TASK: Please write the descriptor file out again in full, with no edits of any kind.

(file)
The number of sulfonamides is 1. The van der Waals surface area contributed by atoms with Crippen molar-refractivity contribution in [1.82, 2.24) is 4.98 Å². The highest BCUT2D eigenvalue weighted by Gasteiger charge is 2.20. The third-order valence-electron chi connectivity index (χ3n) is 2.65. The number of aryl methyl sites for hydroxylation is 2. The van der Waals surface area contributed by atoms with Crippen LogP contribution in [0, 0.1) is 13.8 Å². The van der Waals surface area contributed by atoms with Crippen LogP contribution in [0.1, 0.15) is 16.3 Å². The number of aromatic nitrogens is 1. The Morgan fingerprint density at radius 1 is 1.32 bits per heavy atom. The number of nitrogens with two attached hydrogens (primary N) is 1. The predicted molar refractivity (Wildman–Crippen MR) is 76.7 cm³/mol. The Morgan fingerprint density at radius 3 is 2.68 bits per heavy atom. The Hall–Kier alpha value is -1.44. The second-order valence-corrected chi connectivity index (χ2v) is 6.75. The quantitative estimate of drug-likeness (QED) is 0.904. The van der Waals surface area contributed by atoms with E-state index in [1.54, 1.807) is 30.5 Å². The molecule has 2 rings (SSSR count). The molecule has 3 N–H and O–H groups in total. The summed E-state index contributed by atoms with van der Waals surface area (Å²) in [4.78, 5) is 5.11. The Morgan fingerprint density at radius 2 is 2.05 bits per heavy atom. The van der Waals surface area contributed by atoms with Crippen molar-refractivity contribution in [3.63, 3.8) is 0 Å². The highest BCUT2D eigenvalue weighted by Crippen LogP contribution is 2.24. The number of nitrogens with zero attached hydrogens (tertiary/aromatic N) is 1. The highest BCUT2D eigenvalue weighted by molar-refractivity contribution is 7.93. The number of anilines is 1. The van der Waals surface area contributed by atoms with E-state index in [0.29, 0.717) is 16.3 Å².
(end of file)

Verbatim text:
The number of sulfonamides is 1. The van der Waals surface area contributed by atoms with Crippen molar-refractivity contribution in [1.82, 2.24) is 4.98 Å². The highest BCUT2D eigenvalue weighted by Gasteiger charge is 2.20. The third-order valence-electron chi connectivity index (χ3n) is 2.65. The number of aryl methyl sites for hydroxylation is 2. The van der Waals surface area contributed by atoms with Crippen LogP contribution in [0, 0.1) is 13.8 Å². The van der Waals surface area contributed by atoms with Crippen LogP contribution in [0.1, 0.15) is 16.3 Å². The number of aromatic nitrogens is 1. The Morgan fingerprint density at radius 1 is 1.32 bits per heavy atom. The number of nitrogens with two attached hydrogens (primary N) is 1. The predicted molar refractivity (Wildman–Crippen MR) is 76.7 cm³/mol. The Morgan fingerprint density at radius 3 is 2.68 bits per heavy atom. The Hall–Kier alpha value is -1.44. The second-order valence-corrected chi connectivity index (χ2v) is 6.75. The quantitative estimate of drug-likeness (QED) is 0.904. The van der Waals surface area contributed by atoms with E-state index in [1.54, 1.807) is 30.5 Å². The molecule has 2 rings (SSSR count). The molecule has 3 N–H and O–H groups in total. The summed E-state index contributed by atoms with van der Waals surface area (Å²) in [4.78, 5) is 5.11. The Morgan fingerprint density at radius 2 is 2.05 bits per heavy atom. The van der Waals surface area contributed by atoms with Crippen molar-refractivity contribution in [3.63, 3.8) is 0 Å². The highest BCUT2D eigenvalue weighted by Crippen LogP contribution is 2.24. The number of nitrogens with zero attached hydrogens (tertiary/aromatic N) is 1. The highest BCUT2D eigenvalue weighted by molar-refractivity contribution is 7.93. The number of anilines is 1. The van der Waals surface area contributed by atoms with E-state index in [0.29, 0.717) is 16.3 Å².